But the question is not how many reporters and columnists Rhee will run over on her way to spinning the story. Rhee is gone from the DC schools now. The issue is whether this will be a new day in DCPS. Kaya Henderson’s reaction to the scandals, in her E-mail to DCPS principals and administrators last Friday (which was reprinted in full by Turque on Saturday), was “The one frustration I feel as a result of the recent allegations is that it has sullied the reputation of our hard working teachers and principals.” Henderson has telegraphed the message that teachers and principals will be the targets and the victims of any investigation that she or her allies run. If DCPS controls the investigation of the cheating, no investigator will be allowed to look into any potential involvement of DCPS administrators or central office. Under Rhee and Fenty, the first priority of DCPS was to construct and protect a false narrative of educational wonders in order to build administrators’ careers and reputations, while ruining the careers and reputations of hundreds of teachers. Below, Richard Rothblum asks me why I feel venomous toward Rhee, when she “tried to shake the system out of the doldrums.” That’s why.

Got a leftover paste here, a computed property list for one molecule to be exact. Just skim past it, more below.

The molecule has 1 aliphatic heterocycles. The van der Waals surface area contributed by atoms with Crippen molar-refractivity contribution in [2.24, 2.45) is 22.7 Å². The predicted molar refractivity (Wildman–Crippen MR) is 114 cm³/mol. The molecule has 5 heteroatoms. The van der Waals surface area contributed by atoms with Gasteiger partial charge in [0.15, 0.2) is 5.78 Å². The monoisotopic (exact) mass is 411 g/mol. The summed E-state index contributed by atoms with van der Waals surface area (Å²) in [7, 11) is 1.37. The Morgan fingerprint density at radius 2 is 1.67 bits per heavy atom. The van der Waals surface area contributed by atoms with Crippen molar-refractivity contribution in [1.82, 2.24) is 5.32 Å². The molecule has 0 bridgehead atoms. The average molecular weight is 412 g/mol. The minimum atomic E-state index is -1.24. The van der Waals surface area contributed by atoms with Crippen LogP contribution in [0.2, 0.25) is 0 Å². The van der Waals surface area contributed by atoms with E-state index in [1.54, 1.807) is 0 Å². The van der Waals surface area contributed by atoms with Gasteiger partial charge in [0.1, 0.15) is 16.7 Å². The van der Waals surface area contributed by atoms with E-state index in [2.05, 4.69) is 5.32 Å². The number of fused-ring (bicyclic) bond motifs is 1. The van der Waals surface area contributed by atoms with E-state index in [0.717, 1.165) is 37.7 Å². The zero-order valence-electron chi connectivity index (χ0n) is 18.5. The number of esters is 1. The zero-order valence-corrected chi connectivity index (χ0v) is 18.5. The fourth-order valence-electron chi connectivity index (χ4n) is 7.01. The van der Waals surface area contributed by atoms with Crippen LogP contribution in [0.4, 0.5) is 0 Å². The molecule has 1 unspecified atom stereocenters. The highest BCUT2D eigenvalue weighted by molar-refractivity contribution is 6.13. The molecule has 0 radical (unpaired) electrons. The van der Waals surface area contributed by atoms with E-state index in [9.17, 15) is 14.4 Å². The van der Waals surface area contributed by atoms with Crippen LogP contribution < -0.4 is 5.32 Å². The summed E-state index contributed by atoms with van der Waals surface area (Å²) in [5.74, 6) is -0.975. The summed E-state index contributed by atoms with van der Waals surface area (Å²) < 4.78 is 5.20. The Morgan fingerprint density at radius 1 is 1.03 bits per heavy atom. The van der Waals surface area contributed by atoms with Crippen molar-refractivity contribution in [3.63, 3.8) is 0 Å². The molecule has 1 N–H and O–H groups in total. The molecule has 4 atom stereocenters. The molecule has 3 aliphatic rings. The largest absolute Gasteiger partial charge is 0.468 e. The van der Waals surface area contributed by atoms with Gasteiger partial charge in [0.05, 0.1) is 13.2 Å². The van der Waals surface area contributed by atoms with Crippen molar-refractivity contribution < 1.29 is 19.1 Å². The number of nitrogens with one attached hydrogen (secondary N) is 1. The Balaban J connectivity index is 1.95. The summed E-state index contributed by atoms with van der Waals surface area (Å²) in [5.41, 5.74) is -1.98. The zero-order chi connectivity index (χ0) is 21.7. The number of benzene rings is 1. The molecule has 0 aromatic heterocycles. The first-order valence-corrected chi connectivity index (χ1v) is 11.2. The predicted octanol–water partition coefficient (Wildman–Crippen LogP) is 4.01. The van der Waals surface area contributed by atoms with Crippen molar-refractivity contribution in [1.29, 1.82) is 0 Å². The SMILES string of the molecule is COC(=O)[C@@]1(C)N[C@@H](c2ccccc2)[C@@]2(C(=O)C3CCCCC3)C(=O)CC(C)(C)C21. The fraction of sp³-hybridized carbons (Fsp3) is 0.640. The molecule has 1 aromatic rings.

Post’s editorial downplaying the cheating scandal, “Cheating Allegations Can’t Mask Real Gains in D.C.’s Schools,”
Rhee’s original response to USA Today article: http://www.documentcloud.org/
Jay Matthews column quoting Rhee as backtracking on test cheating issue:
Bill Turque’s article, “Rhee Now Concedes Students’ Test Answers May Have Been Erased,” http://www.washingtonpost.com/
Jay Mathews’ blog item, “School List Reveals Size of DC Test Answer Erasure Issue,” http://www.washingtonpost.com/
Politico article in which Rhee says Jay Matthews misquoted her:
Ben Smith, “Rhee, DC Defend Test Investigation,” http://www.politico.com/blogs/
Bill Turque, “Henderson: Press Trying ‘To Knock Us Off Our Game,’”
New York Magazine (correction, in the last issue of themail, attributed to The New Yorker) profile of Rhee, March 20 issue, http://nymag.com/print/?/news/
MUST READ AT NORMS NOTES. GEM'S JULIE CAVANAGH AND SAM COLEMAN WERE PART OF THE NYC DELEGATION